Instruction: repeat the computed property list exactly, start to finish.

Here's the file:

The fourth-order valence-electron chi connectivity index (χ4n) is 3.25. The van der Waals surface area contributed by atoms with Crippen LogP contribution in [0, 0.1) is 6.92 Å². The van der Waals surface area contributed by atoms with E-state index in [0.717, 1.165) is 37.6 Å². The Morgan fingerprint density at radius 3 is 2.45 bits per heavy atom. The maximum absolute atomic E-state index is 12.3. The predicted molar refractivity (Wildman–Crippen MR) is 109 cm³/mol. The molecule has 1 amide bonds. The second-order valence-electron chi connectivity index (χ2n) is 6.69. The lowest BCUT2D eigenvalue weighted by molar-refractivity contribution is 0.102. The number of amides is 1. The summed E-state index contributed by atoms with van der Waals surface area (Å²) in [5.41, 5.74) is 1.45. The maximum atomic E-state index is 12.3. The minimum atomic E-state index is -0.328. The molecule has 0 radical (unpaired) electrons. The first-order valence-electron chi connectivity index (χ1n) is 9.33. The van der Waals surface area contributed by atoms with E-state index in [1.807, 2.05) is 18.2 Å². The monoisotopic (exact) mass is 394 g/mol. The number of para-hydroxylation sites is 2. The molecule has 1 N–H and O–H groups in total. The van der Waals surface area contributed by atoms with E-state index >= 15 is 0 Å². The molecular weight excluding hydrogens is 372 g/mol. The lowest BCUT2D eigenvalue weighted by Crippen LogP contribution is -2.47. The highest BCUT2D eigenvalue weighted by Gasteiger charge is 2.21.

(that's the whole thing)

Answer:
The fourth-order valence-electron chi connectivity index (χ4n) is 3.25. The van der Waals surface area contributed by atoms with Crippen LogP contribution in [0, 0.1) is 6.92 Å². The van der Waals surface area contributed by atoms with E-state index in [0.717, 1.165) is 37.6 Å². The Morgan fingerprint density at radius 3 is 2.45 bits per heavy atom. The maximum absolute atomic E-state index is 12.3. The predicted molar refractivity (Wildman–Crippen MR) is 109 cm³/mol. The molecule has 1 amide bonds. The second-order valence-electron chi connectivity index (χ2n) is 6.69. The lowest BCUT2D eigenvalue weighted by molar-refractivity contribution is 0.102. The number of amides is 1. The summed E-state index contributed by atoms with van der Waals surface area (Å²) in [5.41, 5.74) is 1.45. The maximum atomic E-state index is 12.3. The minimum atomic E-state index is -0.328. The molecule has 0 radical (unpaired) electrons. The first-order valence-electron chi connectivity index (χ1n) is 9.33. The van der Waals surface area contributed by atoms with E-state index in [1.807, 2.05) is 18.2 Å². The monoisotopic (exact) mass is 394 g/mol. The number of para-hydroxylation sites is 2. The molecule has 1 N–H and O–H groups in total. The van der Waals surface area contributed by atoms with E-state index >= 15 is 0 Å². The molecular weight excluding hydrogens is 372 g/mol. The lowest BCUT2D eigenvalue weighted by Crippen LogP contribution is -2.47. The highest BCUT2D eigenvalue weighted by Gasteiger charge is 2.21.